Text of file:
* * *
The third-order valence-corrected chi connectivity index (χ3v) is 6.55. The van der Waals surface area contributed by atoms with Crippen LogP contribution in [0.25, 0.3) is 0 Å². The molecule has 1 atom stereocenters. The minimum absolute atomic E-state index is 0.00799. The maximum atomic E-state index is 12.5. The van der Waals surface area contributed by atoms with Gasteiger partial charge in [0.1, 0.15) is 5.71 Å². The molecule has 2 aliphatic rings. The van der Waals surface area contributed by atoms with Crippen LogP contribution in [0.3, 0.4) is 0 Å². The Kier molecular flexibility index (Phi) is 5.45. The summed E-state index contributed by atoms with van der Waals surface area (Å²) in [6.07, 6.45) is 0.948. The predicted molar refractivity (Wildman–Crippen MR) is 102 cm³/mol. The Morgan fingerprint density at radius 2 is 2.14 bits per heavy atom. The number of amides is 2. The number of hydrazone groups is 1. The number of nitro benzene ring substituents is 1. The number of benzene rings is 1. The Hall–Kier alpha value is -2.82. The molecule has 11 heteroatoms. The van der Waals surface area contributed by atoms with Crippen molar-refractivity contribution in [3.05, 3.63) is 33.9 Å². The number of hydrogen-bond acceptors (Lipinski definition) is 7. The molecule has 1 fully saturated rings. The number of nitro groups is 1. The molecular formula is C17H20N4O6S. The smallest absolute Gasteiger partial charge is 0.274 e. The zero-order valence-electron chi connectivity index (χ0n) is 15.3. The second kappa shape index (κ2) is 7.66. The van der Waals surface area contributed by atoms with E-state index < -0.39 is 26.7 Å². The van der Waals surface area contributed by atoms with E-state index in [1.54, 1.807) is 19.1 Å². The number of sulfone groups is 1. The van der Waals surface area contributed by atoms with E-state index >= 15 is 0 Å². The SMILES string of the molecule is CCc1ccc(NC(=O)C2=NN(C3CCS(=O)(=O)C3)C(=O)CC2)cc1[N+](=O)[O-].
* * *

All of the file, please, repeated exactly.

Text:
The third-order valence-corrected chi connectivity index (χ3v) is 6.55. The van der Waals surface area contributed by atoms with Crippen LogP contribution in [0.25, 0.3) is 0 Å². The molecule has 1 atom stereocenters. The minimum absolute atomic E-state index is 0.00799. The maximum atomic E-state index is 12.5. The van der Waals surface area contributed by atoms with Gasteiger partial charge in [0.1, 0.15) is 5.71 Å². The molecule has 2 aliphatic rings. The van der Waals surface area contributed by atoms with Crippen LogP contribution in [0.3, 0.4) is 0 Å². The Kier molecular flexibility index (Phi) is 5.45. The summed E-state index contributed by atoms with van der Waals surface area (Å²) in [6.07, 6.45) is 0.948. The predicted molar refractivity (Wildman–Crippen MR) is 102 cm³/mol. The Morgan fingerprint density at radius 2 is 2.14 bits per heavy atom. The number of amides is 2. The number of hydrazone groups is 1. The number of nitro benzene ring substituents is 1. The number of benzene rings is 1. The Hall–Kier alpha value is -2.82. The molecule has 11 heteroatoms. The van der Waals surface area contributed by atoms with Crippen molar-refractivity contribution in [3.05, 3.63) is 33.9 Å². The number of hydrogen-bond acceptors (Lipinski definition) is 7. The molecule has 1 fully saturated rings. The number of nitro groups is 1. The molecular formula is C17H20N4O6S. The smallest absolute Gasteiger partial charge is 0.274 e. The zero-order valence-electron chi connectivity index (χ0n) is 15.3. The second kappa shape index (κ2) is 7.66. The van der Waals surface area contributed by atoms with E-state index < -0.39 is 26.7 Å². The van der Waals surface area contributed by atoms with E-state index in [1.54, 1.807) is 19.1 Å². The number of sulfone groups is 1. The van der Waals surface area contributed by atoms with E-state index >= 15 is 0 Å². The SMILES string of the molecule is CCc1ccc(NC(=O)C2=NN(C3CCS(=O)(=O)C3)C(=O)CC2)cc1[N+](=O)[O-].